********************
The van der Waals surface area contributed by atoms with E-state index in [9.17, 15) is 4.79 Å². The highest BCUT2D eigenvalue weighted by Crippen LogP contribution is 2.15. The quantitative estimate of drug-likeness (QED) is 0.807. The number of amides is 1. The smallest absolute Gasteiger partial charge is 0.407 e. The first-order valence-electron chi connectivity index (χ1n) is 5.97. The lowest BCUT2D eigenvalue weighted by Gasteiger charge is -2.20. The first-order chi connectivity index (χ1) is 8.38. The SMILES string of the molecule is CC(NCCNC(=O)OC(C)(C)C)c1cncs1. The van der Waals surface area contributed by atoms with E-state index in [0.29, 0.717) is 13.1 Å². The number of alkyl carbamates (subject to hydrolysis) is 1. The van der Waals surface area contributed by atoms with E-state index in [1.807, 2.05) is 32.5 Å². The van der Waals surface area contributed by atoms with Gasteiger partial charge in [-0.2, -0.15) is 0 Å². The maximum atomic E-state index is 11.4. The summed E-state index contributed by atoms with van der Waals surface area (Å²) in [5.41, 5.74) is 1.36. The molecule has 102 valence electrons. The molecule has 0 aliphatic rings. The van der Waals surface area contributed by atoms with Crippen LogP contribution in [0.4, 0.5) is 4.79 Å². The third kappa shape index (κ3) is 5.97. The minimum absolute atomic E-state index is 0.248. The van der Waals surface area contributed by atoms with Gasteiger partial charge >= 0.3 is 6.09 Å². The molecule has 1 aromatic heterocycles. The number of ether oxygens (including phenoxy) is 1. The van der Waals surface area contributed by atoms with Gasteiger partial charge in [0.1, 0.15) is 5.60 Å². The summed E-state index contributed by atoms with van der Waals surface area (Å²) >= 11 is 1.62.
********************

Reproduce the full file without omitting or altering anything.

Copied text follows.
The van der Waals surface area contributed by atoms with E-state index in [9.17, 15) is 4.79 Å². The highest BCUT2D eigenvalue weighted by Crippen LogP contribution is 2.15. The quantitative estimate of drug-likeness (QED) is 0.807. The number of amides is 1. The smallest absolute Gasteiger partial charge is 0.407 e. The first-order valence-electron chi connectivity index (χ1n) is 5.97. The lowest BCUT2D eigenvalue weighted by Gasteiger charge is -2.20. The first-order chi connectivity index (χ1) is 8.38. The SMILES string of the molecule is CC(NCCNC(=O)OC(C)(C)C)c1cncs1. The van der Waals surface area contributed by atoms with E-state index in [0.29, 0.717) is 13.1 Å². The number of alkyl carbamates (subject to hydrolysis) is 1. The van der Waals surface area contributed by atoms with E-state index in [1.807, 2.05) is 32.5 Å². The van der Waals surface area contributed by atoms with Gasteiger partial charge in [-0.2, -0.15) is 0 Å². The maximum atomic E-state index is 11.4. The summed E-state index contributed by atoms with van der Waals surface area (Å²) in [5.41, 5.74) is 1.36. The molecule has 102 valence electrons. The molecule has 0 aliphatic rings. The van der Waals surface area contributed by atoms with Crippen LogP contribution in [0.4, 0.5) is 4.79 Å². The third kappa shape index (κ3) is 5.97. The minimum absolute atomic E-state index is 0.248. The van der Waals surface area contributed by atoms with Gasteiger partial charge >= 0.3 is 6.09 Å². The molecule has 1 aromatic heterocycles. The number of ether oxygens (including phenoxy) is 1. The van der Waals surface area contributed by atoms with Gasteiger partial charge in [0.1, 0.15) is 5.60 Å². The summed E-state index contributed by atoms with van der Waals surface area (Å²) >= 11 is 1.62.